European Market Culture
Though it sounds trite, one of the best things about travel is how it opens my eyes to local cultures. There’s nothing better than wondering what life is like in a foreign country, traveling there, and then actually witnessing firsthand just how locals go about their day-to-day lives. Doing so forces me to reexamine our own culture and think about our own customs and daily rituals here in the U.S. and even locally in L.A.
One aspect of European culture that I really admire is its daily market culture. During our first morning in Paris, Jave and I headed to our local Marché Franprix to stock up the fridge and pantry in our apartment for ourselves and my parents for the week. It goes without saying that we looked like such “Americans” while loading our basket with breakfast fare, drinks, and snacks. Our register clerk had an incredulous look on her face as she rang up item after item and as our Parisian neighbors patiently waited in line behind us with only a few items in hand.
As Jave and I headed back to our apartment that morning, we talked about European market culture and about the fact that many Europeans only buy a few groceries and produce at a time each day. In America, we’re all about stocking up in an effort to save time, but by and large, European culture lends itself to only buying what you intend to cook and eat for the day.
Another thing I noticed about European markets (at least the outdoor markets) is that there weren’t any ads promoting non-fat, low carb, or gluten-free products. Now don’t get me wrong – I understand that some people suffer from celiac disease and have a legitimate need to eat gluten-free, but in many ways, I think that gluten-free products are a trend, especially here in the United States. So in Europe, it was rather refreshing that a pastry was simply a pastry, a baguette was just a baguette, and it seemed to be common knowledge that all of the produce was organic. Indeed, food was just food, and it was all incredibly delicious. Imagine that?
In this post, I’ve highlighted three of my favorite markets that we had the pleasure of experiencing during our trip to Europe.
Les Halles – AvignonSquare Pie Hours: open daily except Mondays, 6am-1:30pm (during the week), 6am-2pm (weekends) Website
Given the fact that it’s located in Square Pie in the heart of the walled city, and given the fact that there’s a Vertical Garden growing on its façade, a visit to Les Halles simply can’t be missed. Construction of this market was completed in 1899, and today, the forty merchants who’ve set up shop at Les Halles sell everything from prepared dishes, poultry, cheese, flowers, and much more.
Although we ventured into this market on a Saturday as they were shutting down shop, the friendly merchants there didn’t turn us away. My mom, who was starving at the time, was able to buy a few prepared dishes as Jave checked out the poultry at a butcher’s stall. When one of the butchers saw me taking pictures, he grabbed a freshly-plucked rooster and broke out a rendition of the “The Star Spangled Banner.” He then let Jave pose with the rooster as he grabbed and started waving a French flag while singing the French national anthem. What a character!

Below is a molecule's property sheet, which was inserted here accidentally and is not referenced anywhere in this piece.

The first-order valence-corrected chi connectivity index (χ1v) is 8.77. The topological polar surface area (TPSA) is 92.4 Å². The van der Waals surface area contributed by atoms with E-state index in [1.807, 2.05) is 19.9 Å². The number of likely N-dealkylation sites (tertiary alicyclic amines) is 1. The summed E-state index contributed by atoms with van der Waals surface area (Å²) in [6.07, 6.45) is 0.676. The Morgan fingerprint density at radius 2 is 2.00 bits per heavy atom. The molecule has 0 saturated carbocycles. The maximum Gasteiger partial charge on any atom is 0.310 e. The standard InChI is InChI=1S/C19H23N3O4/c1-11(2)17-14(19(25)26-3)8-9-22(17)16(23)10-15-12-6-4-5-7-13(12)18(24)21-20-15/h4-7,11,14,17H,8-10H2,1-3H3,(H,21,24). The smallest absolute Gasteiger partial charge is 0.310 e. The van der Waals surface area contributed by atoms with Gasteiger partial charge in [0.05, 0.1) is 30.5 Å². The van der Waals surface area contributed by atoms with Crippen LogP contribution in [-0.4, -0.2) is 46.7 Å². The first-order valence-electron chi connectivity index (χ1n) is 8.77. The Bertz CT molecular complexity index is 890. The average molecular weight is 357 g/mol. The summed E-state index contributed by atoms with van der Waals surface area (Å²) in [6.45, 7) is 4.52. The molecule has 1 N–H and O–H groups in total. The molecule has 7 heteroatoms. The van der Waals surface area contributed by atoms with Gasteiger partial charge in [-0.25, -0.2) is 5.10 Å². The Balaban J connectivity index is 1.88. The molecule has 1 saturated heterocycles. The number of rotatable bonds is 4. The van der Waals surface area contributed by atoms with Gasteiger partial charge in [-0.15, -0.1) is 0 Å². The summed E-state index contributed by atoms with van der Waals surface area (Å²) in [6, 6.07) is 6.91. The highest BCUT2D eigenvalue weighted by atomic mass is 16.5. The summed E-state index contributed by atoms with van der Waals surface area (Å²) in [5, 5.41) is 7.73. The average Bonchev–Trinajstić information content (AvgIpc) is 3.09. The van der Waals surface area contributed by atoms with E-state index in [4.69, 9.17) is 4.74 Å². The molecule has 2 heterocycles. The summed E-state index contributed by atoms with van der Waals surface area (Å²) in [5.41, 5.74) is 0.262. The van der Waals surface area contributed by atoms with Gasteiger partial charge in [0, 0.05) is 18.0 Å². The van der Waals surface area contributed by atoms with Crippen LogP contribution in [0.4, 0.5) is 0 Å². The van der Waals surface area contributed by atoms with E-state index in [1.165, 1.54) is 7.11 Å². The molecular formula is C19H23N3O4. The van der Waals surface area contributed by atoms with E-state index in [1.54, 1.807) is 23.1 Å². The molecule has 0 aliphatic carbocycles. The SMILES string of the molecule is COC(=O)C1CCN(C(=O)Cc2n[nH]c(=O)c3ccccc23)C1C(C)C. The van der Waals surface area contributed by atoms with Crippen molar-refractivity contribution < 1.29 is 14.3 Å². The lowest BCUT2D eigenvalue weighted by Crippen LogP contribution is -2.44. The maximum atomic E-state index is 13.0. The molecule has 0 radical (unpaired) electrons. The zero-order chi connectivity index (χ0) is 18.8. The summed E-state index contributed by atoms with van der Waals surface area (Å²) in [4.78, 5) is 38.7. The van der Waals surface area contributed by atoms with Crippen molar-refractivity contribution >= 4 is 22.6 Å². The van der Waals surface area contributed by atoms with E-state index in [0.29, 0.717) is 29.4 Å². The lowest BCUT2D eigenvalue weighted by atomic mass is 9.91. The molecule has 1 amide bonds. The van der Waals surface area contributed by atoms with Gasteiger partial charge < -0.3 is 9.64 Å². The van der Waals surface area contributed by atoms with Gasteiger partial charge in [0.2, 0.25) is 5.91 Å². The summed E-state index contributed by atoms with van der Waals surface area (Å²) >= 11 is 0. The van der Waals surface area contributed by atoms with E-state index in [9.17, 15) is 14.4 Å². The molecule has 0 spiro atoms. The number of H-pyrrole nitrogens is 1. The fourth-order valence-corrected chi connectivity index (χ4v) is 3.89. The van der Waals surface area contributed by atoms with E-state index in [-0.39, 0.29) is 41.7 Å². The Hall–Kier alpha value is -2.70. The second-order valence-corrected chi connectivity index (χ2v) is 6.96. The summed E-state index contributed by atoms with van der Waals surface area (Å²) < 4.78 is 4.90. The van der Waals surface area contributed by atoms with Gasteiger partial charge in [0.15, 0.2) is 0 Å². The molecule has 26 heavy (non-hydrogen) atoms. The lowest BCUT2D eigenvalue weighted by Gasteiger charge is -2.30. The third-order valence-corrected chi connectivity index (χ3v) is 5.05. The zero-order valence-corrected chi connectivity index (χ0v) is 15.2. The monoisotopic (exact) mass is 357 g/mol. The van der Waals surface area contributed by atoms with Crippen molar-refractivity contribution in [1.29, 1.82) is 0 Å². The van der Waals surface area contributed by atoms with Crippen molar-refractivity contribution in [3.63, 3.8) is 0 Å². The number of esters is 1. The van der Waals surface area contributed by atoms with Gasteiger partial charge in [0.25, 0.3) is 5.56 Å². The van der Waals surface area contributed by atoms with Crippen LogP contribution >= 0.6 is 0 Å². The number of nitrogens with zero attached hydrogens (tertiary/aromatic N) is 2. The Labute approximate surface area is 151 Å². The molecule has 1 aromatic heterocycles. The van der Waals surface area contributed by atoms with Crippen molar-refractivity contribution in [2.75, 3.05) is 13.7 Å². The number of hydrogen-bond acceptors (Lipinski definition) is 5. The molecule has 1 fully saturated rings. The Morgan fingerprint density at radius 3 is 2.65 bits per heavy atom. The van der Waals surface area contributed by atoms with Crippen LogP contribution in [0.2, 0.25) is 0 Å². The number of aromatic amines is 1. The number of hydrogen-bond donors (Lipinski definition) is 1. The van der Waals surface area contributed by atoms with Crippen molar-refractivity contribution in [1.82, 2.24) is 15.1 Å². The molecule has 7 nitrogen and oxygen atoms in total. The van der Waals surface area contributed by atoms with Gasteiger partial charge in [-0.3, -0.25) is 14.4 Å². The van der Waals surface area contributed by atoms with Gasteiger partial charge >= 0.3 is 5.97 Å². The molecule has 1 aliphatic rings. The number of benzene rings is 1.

Great Market Hall – BudapestVámház körút 1-3 Hours: Mon. 6am-5pm, Tues.-Fri. 6am-6pm, Sat. 6am-3pm, closed Sunday Website
Also known as Central Market, Budapest’s largest and oldest indoor market was designed and built by Samu Pecz in the late 1890s. The huge market space is reminiscent of the inside of a train station and is conveniently located in Pest at the end of Váci utca just across from the hotel we stayed at. Although Great Market Hall is a one-stop shop for everything from fresh produce and paprika to pálinka and Hungarian souvenirs, we were there to try the lángos, a deep-fried delight that can be prepared sweet or savory (more about lángos in a separate post). There are several other eateries to choose from on the second floor of the market.
Although we didn’t get to attend any of the events regularly held at the market, it’s worth noting that it offers gastronomical events and tourism days throughout the year. Check the market’s website for details.
Torvehallerne – CopenhagenFrederiksborggade 21, 1360 København K Hours: Mon.-Thurs. 10am-7pm, Fri. 10am-8pm, Sat. 10am-6pm, Sun. 11am-5pm Website
I saved my favorite market for last. Why is it my favorite? Well for starters, it’s in Copenhagen, one of my new favorite cities in the world. Also, the quality of the food sold at this market is supreme as the presentation of the produce, seafood, and everything else on offer makes it utterly tempting based on looks alone. Just as with everything else in Copenhagen, the market is very clean and the booths are neat and orderly. Moreover, there are all sorts of enticing aromas wafting through the halls of this market: Danishes beckon to be devoured, meats cooking on the fire induce extreme mouthwatering, and the nostalgic scent of freshly brewing coffee epitomizes coziness and comfort.
With more than 60 stalls and 60,000 visitors a week, Torvehallerne is the largest food market in the city. The market even offers guided tours where you can learn about its architecture, history, and of course the food.